Early testers of autonomy in over-the-road trucking, Otto was acquired by Uber in 2016 — though Uber shuttered the program two years later. - Photo via Steve Jurvetson/flickr.com

Early testers of autonomy in over-the-road trucking, Otto was acquired by Uber in 2016 — though Uber shuttered the program two years later.

Photo via Steve Jurvetson/flickr.com


Despite substantial recent progress by the industry, new research from MIT contends that fully automated driving systems with no safety driver onboard will take at least a decade to deploy over large areas.

This transition will happen first in regions with favorable weather and infrastructure; winter climates and rural areas will experience still longer transitions.

The brief, “Autonomous Vehicles, Mobility, and Employment Policy: The Roads Ahead,” examines the future of autonomous vehicles. The brief contends that expansion will likely be gradual and will happen region-by-region in specific categories of transportation, resulting in wide variations in availability across the country.

Automated vehicles should be conceived as one element in a mobility mix, and as potential feeders for public transit rather than replacements for it, but unintended consequences such as increased congestion remain risks.

The crucial role of public transit for connecting workers to workplaces will endure: the future of work depends in large part on how people get to work, the brief states.

Trucking Impact

While many believe that increased automation will bring greater impacts to trucking than to passenger carrying vehicles, the impact on truck-driving jobs is not expected to be widespread in the short term.

“Truck drivers do more than just drive, and so human presence within even highly automated trucks would remain valuable for other reasons such as loading, unloading, and maintenance,” MIT writes in synopsizing the brief.

MIT recommends strengthening career pathways for drivers, increasing labor standards and worker protections, advancing public safety, creating good jobs via human-led truck platooning, and promoting safe and electric trucks.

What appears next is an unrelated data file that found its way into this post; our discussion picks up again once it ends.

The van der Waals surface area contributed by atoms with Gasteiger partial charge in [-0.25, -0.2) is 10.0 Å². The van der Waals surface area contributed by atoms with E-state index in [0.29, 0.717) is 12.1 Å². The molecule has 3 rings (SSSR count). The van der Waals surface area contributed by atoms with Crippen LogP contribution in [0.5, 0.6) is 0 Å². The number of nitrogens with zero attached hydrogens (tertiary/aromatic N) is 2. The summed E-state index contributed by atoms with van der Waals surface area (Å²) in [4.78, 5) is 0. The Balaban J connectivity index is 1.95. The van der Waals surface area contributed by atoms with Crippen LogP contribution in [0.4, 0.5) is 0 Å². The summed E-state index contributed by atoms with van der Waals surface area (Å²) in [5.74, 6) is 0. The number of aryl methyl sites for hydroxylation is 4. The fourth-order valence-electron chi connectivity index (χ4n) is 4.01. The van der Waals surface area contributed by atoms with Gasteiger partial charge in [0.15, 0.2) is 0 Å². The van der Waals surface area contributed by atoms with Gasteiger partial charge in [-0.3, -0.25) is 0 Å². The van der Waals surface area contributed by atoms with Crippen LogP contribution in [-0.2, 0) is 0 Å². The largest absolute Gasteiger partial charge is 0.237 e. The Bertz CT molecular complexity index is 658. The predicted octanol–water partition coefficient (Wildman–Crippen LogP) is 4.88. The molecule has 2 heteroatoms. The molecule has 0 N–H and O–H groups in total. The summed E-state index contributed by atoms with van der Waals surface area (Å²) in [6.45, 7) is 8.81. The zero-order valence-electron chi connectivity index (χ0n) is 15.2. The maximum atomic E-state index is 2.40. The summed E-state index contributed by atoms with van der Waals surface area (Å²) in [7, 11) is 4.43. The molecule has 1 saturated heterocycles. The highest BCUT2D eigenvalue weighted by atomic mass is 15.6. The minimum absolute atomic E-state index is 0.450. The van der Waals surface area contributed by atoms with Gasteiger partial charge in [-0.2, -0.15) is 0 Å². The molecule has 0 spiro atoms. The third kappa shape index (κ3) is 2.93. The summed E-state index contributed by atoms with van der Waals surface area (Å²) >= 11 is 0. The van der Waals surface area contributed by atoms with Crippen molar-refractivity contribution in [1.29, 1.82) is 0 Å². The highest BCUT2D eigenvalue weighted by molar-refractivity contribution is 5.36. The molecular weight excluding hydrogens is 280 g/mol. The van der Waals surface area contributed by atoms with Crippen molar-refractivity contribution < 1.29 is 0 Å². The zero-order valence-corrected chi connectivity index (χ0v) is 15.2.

“Policymakers can act now to prepare for and minimize disruptions to the millions of jobs in ground transportation and related industries that may come in the future, while also fostering greater economic opportunity and mitigating environmental impacts by building safe and accessible mobility systems.” MIT writes.

AV operations will benefit from improvements to infrastructure, MIT contends. Investing in local and national infrastructure and forming public-private partnerships will greatly ease integration of automated systems into urban mobility systems.

“Human workers will remain essential to the operation of these systems for the foreseeable future, in roles that are both old and new,” says John Leonard, task force member and MIT Professor of Mechanical and Ocean Engineering and coauthor of the study. “Ensuring a place for human workers in the automated mobility systems of the future is a key challenge for technologists and policy makers as we seek to improve mobility and safety, and thereby opportunity, for all.”

The research is part of the MIT Task Force on the Work of the Future, coauthored by Leonard, David Mindell, cochair of the MIT Task Force, founder/CEO of Humatics, and Erik Stayton, an MIT doctoral candidate in History, Anthropology, and Science, Technology, and Society. 

The brief is part of a series of subject-specific research projects by MIT faculty that will help frame national discussion and policies about work, technology, and how we can create greater shared prosperity in the country.

Originally posted on Fleet Forward





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